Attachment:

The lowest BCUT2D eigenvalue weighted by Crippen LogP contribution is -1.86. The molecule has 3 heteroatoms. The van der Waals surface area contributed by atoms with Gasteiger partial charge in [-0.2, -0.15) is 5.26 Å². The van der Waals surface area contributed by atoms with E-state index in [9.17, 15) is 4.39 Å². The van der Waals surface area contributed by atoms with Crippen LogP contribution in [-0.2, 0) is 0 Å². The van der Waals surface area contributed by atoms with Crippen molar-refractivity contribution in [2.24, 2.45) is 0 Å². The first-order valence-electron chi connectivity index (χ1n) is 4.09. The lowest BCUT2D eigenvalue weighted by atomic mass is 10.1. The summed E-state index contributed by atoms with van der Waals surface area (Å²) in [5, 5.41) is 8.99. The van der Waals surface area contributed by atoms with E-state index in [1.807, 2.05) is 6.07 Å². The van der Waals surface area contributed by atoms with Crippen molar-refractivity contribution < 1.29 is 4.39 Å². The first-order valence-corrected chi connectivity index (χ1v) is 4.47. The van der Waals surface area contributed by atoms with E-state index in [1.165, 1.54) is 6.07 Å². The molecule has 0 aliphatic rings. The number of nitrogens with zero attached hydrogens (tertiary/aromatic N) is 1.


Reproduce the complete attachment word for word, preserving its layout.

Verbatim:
The lowest BCUT2D eigenvalue weighted by Crippen LogP contribution is -1.86. The molecule has 3 heteroatoms. The van der Waals surface area contributed by atoms with Gasteiger partial charge in [-0.2, -0.15) is 5.26 Å². The van der Waals surface area contributed by atoms with E-state index in [9.17, 15) is 4.39 Å². The van der Waals surface area contributed by atoms with Crippen LogP contribution in [-0.2, 0) is 0 Å². The van der Waals surface area contributed by atoms with Crippen molar-refractivity contribution in [2.24, 2.45) is 0 Å². The first-order valence-electron chi connectivity index (χ1n) is 4.09. The lowest BCUT2D eigenvalue weighted by atomic mass is 10.1. The summed E-state index contributed by atoms with van der Waals surface area (Å²) in [5, 5.41) is 8.99. The van der Waals surface area contributed by atoms with E-state index in [1.807, 2.05) is 6.07 Å². The van der Waals surface area contributed by atoms with Crippen molar-refractivity contribution < 1.29 is 4.39 Å². The first-order valence-corrected chi connectivity index (χ1v) is 4.47. The van der Waals surface area contributed by atoms with E-state index in [1.165, 1.54) is 6.07 Å². The molecule has 0 aliphatic rings. The number of nitrogens with zero attached hydrogens (tertiary/aromatic N) is 1.